Getting Better AnandTech Storage Bench 2011
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  • iwod - Thursday, February 09, 2012 - link

    Get M4 ( Or Marvell Based ) if you want Stable and Top Notch Performance.

    Get Sandforce Based Drive if you only care about Performance.
    Reply
  • Samus - Friday, February 10, 2012 - link

    Don't forget Sandforce is generally cheaper, especially their mature first-gen controller based drives like the $120 Sandisk 120GB, or recentlky the Patriot $105 120GB drive. Reply
  • Ammaross - Friday, February 10, 2012 - link

    "...or recently the Patriot $105 120GB drive. "

    The Patriot Pyro you're mentioning is based on a Sandforce 2281 controller, so SATA3 and second-gen. But yes, definitely cheaper than most (all) worthy alternatives.
    Reply
  • GrizzledYoungMan - Friday, February 10, 2012 - link

    Sorry, but no. I just RMA'ed a 128 gb Crucial m4 because of a numerous issues and incompatibilities stemming from poor firmware. The system wouldn't wake from sleep without modifying the registry (and even then, it wouldn't always work) and the drive would frequently stutter thanks to an unacknowledged (but clearly prevalent, given forum posts about it) issue with Intel RST 10.x drivers.

    I am now running a 120 gb Intel 320 and loving it. The performance is indistinguishable from the m4, despite the latter's advantage in spec and benches. If anything, the 320 might feel a bit snappier than the m4 (and certainly better than my old 60 gb Vertex... not 2 or 3, just Vertex).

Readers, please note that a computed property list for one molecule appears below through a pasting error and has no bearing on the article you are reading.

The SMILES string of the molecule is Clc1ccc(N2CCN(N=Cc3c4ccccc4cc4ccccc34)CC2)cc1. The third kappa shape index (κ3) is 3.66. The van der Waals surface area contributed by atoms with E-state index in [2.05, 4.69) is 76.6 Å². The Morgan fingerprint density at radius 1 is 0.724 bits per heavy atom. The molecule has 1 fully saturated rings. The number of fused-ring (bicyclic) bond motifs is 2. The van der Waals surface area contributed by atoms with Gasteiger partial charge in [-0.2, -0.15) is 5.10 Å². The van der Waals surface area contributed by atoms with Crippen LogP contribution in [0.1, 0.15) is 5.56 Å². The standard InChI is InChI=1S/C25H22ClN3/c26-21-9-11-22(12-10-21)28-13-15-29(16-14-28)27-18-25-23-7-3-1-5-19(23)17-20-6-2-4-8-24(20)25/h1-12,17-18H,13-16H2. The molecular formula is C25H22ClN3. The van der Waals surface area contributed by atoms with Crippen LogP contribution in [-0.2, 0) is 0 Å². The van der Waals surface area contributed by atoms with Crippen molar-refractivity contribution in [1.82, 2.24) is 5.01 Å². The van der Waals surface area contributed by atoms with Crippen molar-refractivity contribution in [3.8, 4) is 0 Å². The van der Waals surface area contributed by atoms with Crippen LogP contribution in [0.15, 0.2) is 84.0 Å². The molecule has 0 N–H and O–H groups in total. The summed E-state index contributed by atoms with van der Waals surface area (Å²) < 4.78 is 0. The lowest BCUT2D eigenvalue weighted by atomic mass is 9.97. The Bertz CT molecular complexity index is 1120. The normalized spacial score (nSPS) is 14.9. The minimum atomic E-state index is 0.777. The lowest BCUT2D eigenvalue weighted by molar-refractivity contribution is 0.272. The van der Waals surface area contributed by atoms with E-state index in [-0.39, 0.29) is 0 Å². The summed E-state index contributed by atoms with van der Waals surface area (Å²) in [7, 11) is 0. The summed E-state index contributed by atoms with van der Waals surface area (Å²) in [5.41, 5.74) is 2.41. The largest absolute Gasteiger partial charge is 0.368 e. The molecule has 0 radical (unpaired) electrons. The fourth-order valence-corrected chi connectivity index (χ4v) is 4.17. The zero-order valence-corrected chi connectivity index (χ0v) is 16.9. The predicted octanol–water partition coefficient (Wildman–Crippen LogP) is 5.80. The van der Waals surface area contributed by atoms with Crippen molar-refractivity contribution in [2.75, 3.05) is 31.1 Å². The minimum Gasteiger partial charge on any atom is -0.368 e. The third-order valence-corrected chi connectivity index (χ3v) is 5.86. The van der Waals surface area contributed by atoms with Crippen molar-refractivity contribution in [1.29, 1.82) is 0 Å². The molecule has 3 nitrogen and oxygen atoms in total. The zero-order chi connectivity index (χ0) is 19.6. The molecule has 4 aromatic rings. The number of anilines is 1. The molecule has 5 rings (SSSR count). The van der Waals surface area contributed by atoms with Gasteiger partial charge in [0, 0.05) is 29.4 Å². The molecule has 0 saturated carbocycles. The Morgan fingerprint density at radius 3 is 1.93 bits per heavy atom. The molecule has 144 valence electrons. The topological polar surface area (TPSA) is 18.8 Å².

Reply
  • iwod - Friday, February 10, 2012 - link

    I can definitely say the performance IS distinguishable from m4 and Intel 320.

    In terms of stability Intel is in a different league. So i forgot to mention them.

    M4 may have its problem, but nothing compare to Sandforce.
    Reply
  • ckryan - Friday, February 10, 2012 - link

    OCZ deserves credit for continuing to support it's older Indilinx drives with newer FW. While Arrowana FW never materialized for Intel NAND equipped models, their newer FWs are much better.

    The problem with the Octane isn't necessarily it's performance. The problem is price.

    Unless the price drops, there isn't a compelling reason to own one. I'm pleased that OCZ is releasing new FW that positively impacts performance, but until they get the price lower, I wouldn't recommend that shoppers pass up the 830 -- especially at 128GB. Depending on the day, the Samsung 830 128GB is $10 to $20 more. For that price differential, you get better performance and probably better NAND as well.

    Correct me if I'm wrong, but I think the 64GB 830 and 128GB Octane are pretty much equal performance-wise.
    Reply
  • pc_void - Friday, February 10, 2012 - link

    The octane isn't an older drive. It came out not long ago. Reply
  • ckryan - Friday, February 10, 2012 - link

    No, I mean it's awesome that OCZ is supporting the original Indilinx with newer FW (like 1.7, and I assume there will be at least one more FW release). OCZ does a lot of things which irritate me to no end, but FW support is not one of them.

    To me, FW support (both initial and long term) is pretty important, so they deserve credit for that.

    The 128GB Octane is actually more expensive than the 128GB 830 today; Newegg is having a sale.
    Reply
  • pc_void - Friday, February 10, 2012 - link

    Do see what your saying now. Reply
  • eman17j - Monday, February 13, 2012 - link

    OCZ bought the indilinx controller thats why its in the octane and thats why they are supporting it. It is their own controller. They arent just trying to help out by supporting some old controller Reply